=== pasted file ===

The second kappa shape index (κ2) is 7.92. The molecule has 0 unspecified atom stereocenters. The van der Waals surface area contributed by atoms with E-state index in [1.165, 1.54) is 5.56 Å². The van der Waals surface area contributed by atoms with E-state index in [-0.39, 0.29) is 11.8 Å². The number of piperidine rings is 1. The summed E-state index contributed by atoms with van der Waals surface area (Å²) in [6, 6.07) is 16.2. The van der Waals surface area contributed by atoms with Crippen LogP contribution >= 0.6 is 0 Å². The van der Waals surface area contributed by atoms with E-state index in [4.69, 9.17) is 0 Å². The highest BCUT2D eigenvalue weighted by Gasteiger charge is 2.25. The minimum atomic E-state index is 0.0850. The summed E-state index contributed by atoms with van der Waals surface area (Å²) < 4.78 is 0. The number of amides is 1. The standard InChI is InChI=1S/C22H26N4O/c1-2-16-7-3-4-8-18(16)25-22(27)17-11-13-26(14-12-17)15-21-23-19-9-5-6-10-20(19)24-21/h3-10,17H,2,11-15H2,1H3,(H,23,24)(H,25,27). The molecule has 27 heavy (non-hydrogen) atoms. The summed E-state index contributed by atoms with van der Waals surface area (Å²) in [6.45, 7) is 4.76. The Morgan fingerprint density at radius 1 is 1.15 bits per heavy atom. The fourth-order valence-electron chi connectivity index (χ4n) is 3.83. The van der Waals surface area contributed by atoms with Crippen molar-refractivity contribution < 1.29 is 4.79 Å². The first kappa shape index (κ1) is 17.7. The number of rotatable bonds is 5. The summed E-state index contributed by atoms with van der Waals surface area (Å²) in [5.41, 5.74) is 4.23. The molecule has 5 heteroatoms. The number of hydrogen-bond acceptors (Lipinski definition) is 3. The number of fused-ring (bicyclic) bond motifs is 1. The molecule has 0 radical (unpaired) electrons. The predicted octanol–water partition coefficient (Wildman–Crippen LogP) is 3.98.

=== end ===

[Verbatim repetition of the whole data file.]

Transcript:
The second kappa shape index (κ2) is 7.92. The molecule has 0 unspecified atom stereocenters. The van der Waals surface area contributed by atoms with E-state index in [1.165, 1.54) is 5.56 Å². The van der Waals surface area contributed by atoms with E-state index in [-0.39, 0.29) is 11.8 Å². The number of piperidine rings is 1. The summed E-state index contributed by atoms with van der Waals surface area (Å²) in [6, 6.07) is 16.2. The van der Waals surface area contributed by atoms with Crippen LogP contribution >= 0.6 is 0 Å². The van der Waals surface area contributed by atoms with E-state index in [4.69, 9.17) is 0 Å². The highest BCUT2D eigenvalue weighted by Gasteiger charge is 2.25. The minimum atomic E-state index is 0.0850. The summed E-state index contributed by atoms with van der Waals surface area (Å²) < 4.78 is 0. The number of amides is 1. The standard InChI is InChI=1S/C22H26N4O/c1-2-16-7-3-4-8-18(16)25-22(27)17-11-13-26(14-12-17)15-21-23-19-9-5-6-10-20(19)24-21/h3-10,17H,2,11-15H2,1H3,(H,23,24)(H,25,27). The molecule has 27 heavy (non-hydrogen) atoms. The summed E-state index contributed by atoms with van der Waals surface area (Å²) in [6.45, 7) is 4.76. The Morgan fingerprint density at radius 1 is 1.15 bits per heavy atom. The fourth-order valence-electron chi connectivity index (χ4n) is 3.83. The van der Waals surface area contributed by atoms with Crippen molar-refractivity contribution < 1.29 is 4.79 Å². The first kappa shape index (κ1) is 17.7. The number of rotatable bonds is 5. The summed E-state index contributed by atoms with van der Waals surface area (Å²) in [5.41, 5.74) is 4.23. The molecule has 5 heteroatoms. The number of hydrogen-bond acceptors (Lipinski definition) is 3. The number of fused-ring (bicyclic) bond motifs is 1. The molecule has 0 radical (unpaired) electrons. The predicted octanol–water partition coefficient (Wildman–Crippen LogP) is 3.98.